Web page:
September 3, 2014

Understanding the Changing Face of the Venture Industry – Part 2

The key for investors is to be prepared to shape their portfolios for the next shift in the opportunity set and not get too fixated on what worked in the past @TimBliamptis @WeathergageTeam

Further de-mystifying the changing landscape in the venture industry.

In my last post, I discussed how the migration of opportunities up the technology stack disrupted even the elite ranks of the venture industry. This post addresses a second consequence of that migration that has impacted the very structure of the venture industry: the resurgence of small funds focused on the earliest stages.

Why have venture fund sizes become barbelled?

Software development costs have collapsed. This phenomenon is at this point widely reported. Thanks to the easy availability of libraries of code and services, software developers no longer have to recreate the wheel when writing a new application and can instead focus their energies on their specific application. Tricky and expensive to craft capabilities like login and security, transaction processing, etc. are now effectively infrastructure, available for rent at very modest cost. As a result, an application that in 1999 might have taken a building full of engineers two years to write can now be cranked out by a couple of college kids in a Red Bull fueled weekend. I exaggerate, but not by much.

The costs of finding product/market fit have collapsed. It also costs much less to test an application for market fit. Consumer applications don’t spend a lot of time in alpha or beta. Entrepreneurs put them out on the web and see what happens. That weekend in the dorm can easily be followed by a trial run on Monday with feedback on Tuesday. In the case of Facebook, the first test ended when overwhelming demand for the nascent application crashed the Harvard University server only a few hours after the software was put up.

Now to the “small fund” end of the barbell. How much did it cost to start a software company in 1999? Well two years work for a building full of engineers might have cost on the order of $10MM. That was Series A. Testing and market fit pre-internet could take another $10MM in a Series B. That’s $20MM of investment before revenue. Add another $20MM in a Series C for the rollout and that’s a $40MM ticket. Split it two ways and each investor is on the hook for $20MM. $500MM early stage venture funds make perfect sense in such a world.

But back to the dorm room. How much does a case of Red Bull cost? Seriously, thanks to the greatly reduced costs to develop software applications the initial development costs are on the order of a few hundred thousand dollars. Similarly, the cost to find product market fit is a few hundred thousand more. The time frame is also shorter. So a $500,000 investment and maybe three months can accomplish what took $20MM and three or four years in 1999. $500,000 investments don’t make sense for $500MM funds. But they do for $50MM funds. Micro VC and small VC funds are pursuing this opportunity aggressively, and the most successful of them rapidly become closed to new investors.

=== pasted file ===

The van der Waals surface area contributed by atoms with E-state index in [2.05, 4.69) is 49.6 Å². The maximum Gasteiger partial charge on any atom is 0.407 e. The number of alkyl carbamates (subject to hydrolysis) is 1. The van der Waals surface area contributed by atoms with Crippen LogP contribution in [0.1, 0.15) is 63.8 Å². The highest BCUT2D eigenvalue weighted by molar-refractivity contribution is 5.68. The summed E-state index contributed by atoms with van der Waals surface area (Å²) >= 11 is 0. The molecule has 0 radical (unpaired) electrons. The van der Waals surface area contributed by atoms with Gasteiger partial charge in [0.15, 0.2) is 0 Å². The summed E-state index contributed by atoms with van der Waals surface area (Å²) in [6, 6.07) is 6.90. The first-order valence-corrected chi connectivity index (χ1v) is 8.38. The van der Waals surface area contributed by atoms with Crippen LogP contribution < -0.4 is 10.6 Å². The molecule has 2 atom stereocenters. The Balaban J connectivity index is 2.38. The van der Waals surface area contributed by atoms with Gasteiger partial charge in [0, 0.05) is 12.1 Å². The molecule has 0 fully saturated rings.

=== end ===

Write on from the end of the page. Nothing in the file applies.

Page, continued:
Importantly, the fact that the software development phase has become inexpensive does not necessarily mean that the opportunities are small. In fact, the opportunities for software-based companies are colossal. Software based companies are reinventing existing industries that generate tens and hundreds of billions of revenues. It’s not too big a leap of faith to see that a company that successfully reinvents a $30B industry will ultimately have a market value in the multiple billions of dollars.

However, the fact that the software development phase has become inexpensive does not necessarily mean that growing and expanding such companies is similarly inexpensive. Building a billion dollar company still takes growth capital, and lots of it.

Enter the billion-dollar venture capital fund. The venture firms that have proven their success in the current cycle have the ability to raise large amounts of capital, and many have. Where can they deploy it prudently? Supporting the growth of the new crop of application companies. The largest funds compete for these investments on the strength of their ability to help these companies grow “to the next level”, where the next level might be $100MM of revenue from $20MM. Or a $1B of revenue from $200MM. Brand matters tremendously in this competition. Entrepreneurs look to these players for:

1. the critical mass that a large bolus of capital provides,

2. the opportunity to work with high profile general partners with track records of success in helping other companies achieve ambitious growth targets and exits, and

3. access to other resources such as recruiting, research, and business development assistance.

It’s hard for the typical $200-300MM VC fund to compete for such investments—it’s too big to effectively engage at the seed stage and it’s too small to run with the big dogs. Thus the barbell effect is the industry’s logical response to the shape of the current opportunity set.

Conventional wisdom to the contrary, the venture capital world is dynamic. The key for investors is to be prepared to shape their portfolios for the next shift in the opportunity set and not get too fixated on what worked in the past. That means building access to the venture capitalists who have great brands with the entrepreneurs who matter today.

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A nautical term that indicates a favorable position relative to the wind. A ship that "has the weathergage" has the initiative and hence a significant advantage over its rivals.